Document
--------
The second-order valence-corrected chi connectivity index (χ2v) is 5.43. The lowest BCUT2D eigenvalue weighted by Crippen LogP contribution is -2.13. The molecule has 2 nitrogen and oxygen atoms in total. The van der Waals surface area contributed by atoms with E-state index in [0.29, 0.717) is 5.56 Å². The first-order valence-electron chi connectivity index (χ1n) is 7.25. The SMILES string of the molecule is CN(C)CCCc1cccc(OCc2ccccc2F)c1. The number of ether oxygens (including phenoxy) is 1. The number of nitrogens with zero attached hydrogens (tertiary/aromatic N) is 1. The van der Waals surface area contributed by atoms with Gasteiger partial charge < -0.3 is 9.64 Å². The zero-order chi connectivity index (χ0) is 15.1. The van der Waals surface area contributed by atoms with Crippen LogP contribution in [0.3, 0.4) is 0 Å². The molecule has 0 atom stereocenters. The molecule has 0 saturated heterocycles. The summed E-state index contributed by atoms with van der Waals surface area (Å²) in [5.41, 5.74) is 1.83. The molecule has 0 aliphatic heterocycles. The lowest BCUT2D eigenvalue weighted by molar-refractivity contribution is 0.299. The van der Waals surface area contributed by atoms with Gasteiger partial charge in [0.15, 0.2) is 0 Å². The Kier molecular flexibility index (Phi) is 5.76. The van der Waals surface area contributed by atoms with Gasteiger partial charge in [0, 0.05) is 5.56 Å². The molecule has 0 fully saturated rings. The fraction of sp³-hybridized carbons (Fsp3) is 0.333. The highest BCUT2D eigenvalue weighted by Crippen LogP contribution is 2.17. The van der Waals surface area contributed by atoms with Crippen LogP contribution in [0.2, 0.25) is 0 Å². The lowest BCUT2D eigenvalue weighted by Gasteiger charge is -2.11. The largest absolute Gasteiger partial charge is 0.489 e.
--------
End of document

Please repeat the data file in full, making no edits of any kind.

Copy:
The second-order valence-corrected chi connectivity index (χ2v) is 5.43. The lowest BCUT2D eigenvalue weighted by Crippen LogP contribution is -2.13. The molecule has 2 nitrogen and oxygen atoms in total. The van der Waals surface area contributed by atoms with E-state index in [0.29, 0.717) is 5.56 Å². The first-order valence-electron chi connectivity index (χ1n) is 7.25. The SMILES string of the molecule is CN(C)CCCc1cccc(OCc2ccccc2F)c1. The number of ether oxygens (including phenoxy) is 1. The number of nitrogens with zero attached hydrogens (tertiary/aromatic N) is 1. The van der Waals surface area contributed by atoms with Gasteiger partial charge < -0.3 is 9.64 Å². The zero-order chi connectivity index (χ0) is 15.1. The van der Waals surface area contributed by atoms with Crippen LogP contribution in [0.3, 0.4) is 0 Å². The molecule has 0 atom stereocenters. The molecule has 0 saturated heterocycles. The summed E-state index contributed by atoms with van der Waals surface area (Å²) in [5.41, 5.74) is 1.83. The molecule has 0 aliphatic heterocycles. The lowest BCUT2D eigenvalue weighted by molar-refractivity contribution is 0.299. The van der Waals surface area contributed by atoms with Gasteiger partial charge in [0.15, 0.2) is 0 Å². The Kier molecular flexibility index (Phi) is 5.76. The van der Waals surface area contributed by atoms with Gasteiger partial charge in [0, 0.05) is 5.56 Å². The molecule has 0 fully saturated rings. The fraction of sp³-hybridized carbons (Fsp3) is 0.333. The highest BCUT2D eigenvalue weighted by Crippen LogP contribution is 2.17. The van der Waals surface area contributed by atoms with Crippen LogP contribution in [0.2, 0.25) is 0 Å². The lowest BCUT2D eigenvalue weighted by Gasteiger charge is -2.11. The largest absolute Gasteiger partial charge is 0.489 e.